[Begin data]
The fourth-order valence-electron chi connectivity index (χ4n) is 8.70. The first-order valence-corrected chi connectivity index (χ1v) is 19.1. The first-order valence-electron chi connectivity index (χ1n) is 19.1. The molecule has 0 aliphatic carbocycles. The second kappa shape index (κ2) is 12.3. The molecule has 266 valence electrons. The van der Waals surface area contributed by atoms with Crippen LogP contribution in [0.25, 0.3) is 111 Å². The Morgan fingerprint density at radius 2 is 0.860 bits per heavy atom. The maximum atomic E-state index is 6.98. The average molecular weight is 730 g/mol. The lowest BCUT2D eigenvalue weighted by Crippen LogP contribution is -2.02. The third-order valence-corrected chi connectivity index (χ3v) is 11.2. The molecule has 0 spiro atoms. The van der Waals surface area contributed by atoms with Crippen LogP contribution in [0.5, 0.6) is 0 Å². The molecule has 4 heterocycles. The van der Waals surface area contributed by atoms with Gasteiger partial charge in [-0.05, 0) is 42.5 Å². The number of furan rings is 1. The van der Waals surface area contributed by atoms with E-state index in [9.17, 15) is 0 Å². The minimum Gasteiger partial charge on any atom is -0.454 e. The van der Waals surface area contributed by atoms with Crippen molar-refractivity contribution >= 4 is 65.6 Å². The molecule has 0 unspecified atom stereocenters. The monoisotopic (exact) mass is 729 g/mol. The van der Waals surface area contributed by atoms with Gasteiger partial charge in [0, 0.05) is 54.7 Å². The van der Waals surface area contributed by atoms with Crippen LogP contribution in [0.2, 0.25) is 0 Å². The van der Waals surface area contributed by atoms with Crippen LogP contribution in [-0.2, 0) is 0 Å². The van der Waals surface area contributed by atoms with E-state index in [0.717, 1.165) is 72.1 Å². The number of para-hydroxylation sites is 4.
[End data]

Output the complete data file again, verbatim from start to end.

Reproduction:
The fourth-order valence-electron chi connectivity index (χ4n) is 8.70. The first-order valence-corrected chi connectivity index (χ1v) is 19.1. The first-order valence-electron chi connectivity index (χ1n) is 19.1. The molecule has 0 aliphatic carbocycles. The second kappa shape index (κ2) is 12.3. The molecule has 266 valence electrons. The van der Waals surface area contributed by atoms with Crippen LogP contribution in [0.25, 0.3) is 111 Å². The Morgan fingerprint density at radius 2 is 0.860 bits per heavy atom. The maximum atomic E-state index is 6.98. The average molecular weight is 730 g/mol. The lowest BCUT2D eigenvalue weighted by Crippen LogP contribution is -2.02. The third-order valence-corrected chi connectivity index (χ3v) is 11.2. The molecule has 0 spiro atoms. The van der Waals surface area contributed by atoms with Crippen LogP contribution in [0.5, 0.6) is 0 Å². The molecule has 4 heterocycles. The van der Waals surface area contributed by atoms with Gasteiger partial charge in [-0.05, 0) is 42.5 Å². The number of furan rings is 1. The van der Waals surface area contributed by atoms with E-state index in [9.17, 15) is 0 Å². The minimum Gasteiger partial charge on any atom is -0.454 e. The van der Waals surface area contributed by atoms with Crippen molar-refractivity contribution >= 4 is 65.6 Å². The molecule has 0 unspecified atom stereocenters. The monoisotopic (exact) mass is 729 g/mol. The van der Waals surface area contributed by atoms with Gasteiger partial charge in [0, 0.05) is 54.7 Å². The van der Waals surface area contributed by atoms with Crippen LogP contribution in [0.2, 0.25) is 0 Å². The van der Waals surface area contributed by atoms with Crippen LogP contribution in [-0.2, 0) is 0 Å². The van der Waals surface area contributed by atoms with E-state index in [0.717, 1.165) is 72.1 Å². The number of para-hydroxylation sites is 4.